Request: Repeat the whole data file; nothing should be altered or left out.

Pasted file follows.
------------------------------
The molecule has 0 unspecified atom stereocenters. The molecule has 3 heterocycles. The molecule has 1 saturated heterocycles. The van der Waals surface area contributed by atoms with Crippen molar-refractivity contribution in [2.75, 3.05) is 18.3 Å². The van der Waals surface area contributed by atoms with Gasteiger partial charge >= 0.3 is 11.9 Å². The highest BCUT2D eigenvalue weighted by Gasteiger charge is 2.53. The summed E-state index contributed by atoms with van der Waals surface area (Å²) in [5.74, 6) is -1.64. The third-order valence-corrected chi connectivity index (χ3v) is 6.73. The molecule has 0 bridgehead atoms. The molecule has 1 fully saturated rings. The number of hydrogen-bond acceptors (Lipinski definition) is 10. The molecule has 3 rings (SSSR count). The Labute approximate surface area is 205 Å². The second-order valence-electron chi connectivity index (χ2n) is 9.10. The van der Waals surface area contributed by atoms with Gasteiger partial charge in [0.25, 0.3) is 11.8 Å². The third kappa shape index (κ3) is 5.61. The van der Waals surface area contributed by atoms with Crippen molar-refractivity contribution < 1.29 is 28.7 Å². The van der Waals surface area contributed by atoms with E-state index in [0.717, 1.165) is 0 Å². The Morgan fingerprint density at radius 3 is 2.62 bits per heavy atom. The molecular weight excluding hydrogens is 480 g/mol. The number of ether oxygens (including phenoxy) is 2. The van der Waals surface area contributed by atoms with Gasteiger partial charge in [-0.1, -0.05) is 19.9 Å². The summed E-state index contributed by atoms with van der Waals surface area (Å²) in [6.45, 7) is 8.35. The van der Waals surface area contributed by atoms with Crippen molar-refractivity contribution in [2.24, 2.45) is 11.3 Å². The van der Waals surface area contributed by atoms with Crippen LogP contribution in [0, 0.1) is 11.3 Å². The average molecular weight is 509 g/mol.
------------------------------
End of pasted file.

The molecule has 0 unspecified atom stereocenters. The molecule has 3 heterocycles. The molecule has 1 saturated heterocycles. The van der Waals surface area contributed by atoms with Crippen molar-refractivity contribution in [2.75, 3.05) is 18.3 Å². The van der Waals surface area contributed by atoms with Gasteiger partial charge >= 0.3 is 11.9 Å². The highest BCUT2D eigenvalue weighted by Gasteiger charge is 2.53. The summed E-state index contributed by atoms with van der Waals surface area (Å²) in [5.74, 6) is -1.64. The third-order valence-corrected chi connectivity index (χ3v) is 6.73. The molecule has 0 bridgehead atoms. The molecule has 1 fully saturated rings. The number of hydrogen-bond acceptors (Lipinski definition) is 10. The molecule has 3 rings (SSSR count). The Labute approximate surface area is 205 Å². The second-order valence-electron chi connectivity index (χ2n) is 9.10. The van der Waals surface area contributed by atoms with Gasteiger partial charge in [0.25, 0.3) is 11.8 Å². The third kappa shape index (κ3) is 5.61. The van der Waals surface area contributed by atoms with Crippen molar-refractivity contribution < 1.29 is 28.7 Å². The van der Waals surface area contributed by atoms with E-state index in [0.717, 1.165) is 0 Å². The Morgan fingerprint density at radius 3 is 2.62 bits per heavy atom. The molecular weight excluding hydrogens is 480 g/mol. The number of ether oxygens (including phenoxy) is 2. The van der Waals surface area contributed by atoms with Gasteiger partial charge in [-0.1, -0.05) is 19.9 Å². The summed E-state index contributed by atoms with van der Waals surface area (Å²) in [6.45, 7) is 8.35. The van der Waals surface area contributed by atoms with Crippen molar-refractivity contribution in [2.24, 2.45) is 11.3 Å². The van der Waals surface area contributed by atoms with Crippen LogP contribution in [0, 0.1) is 11.3 Å². The average molecular weight is 509 g/mol.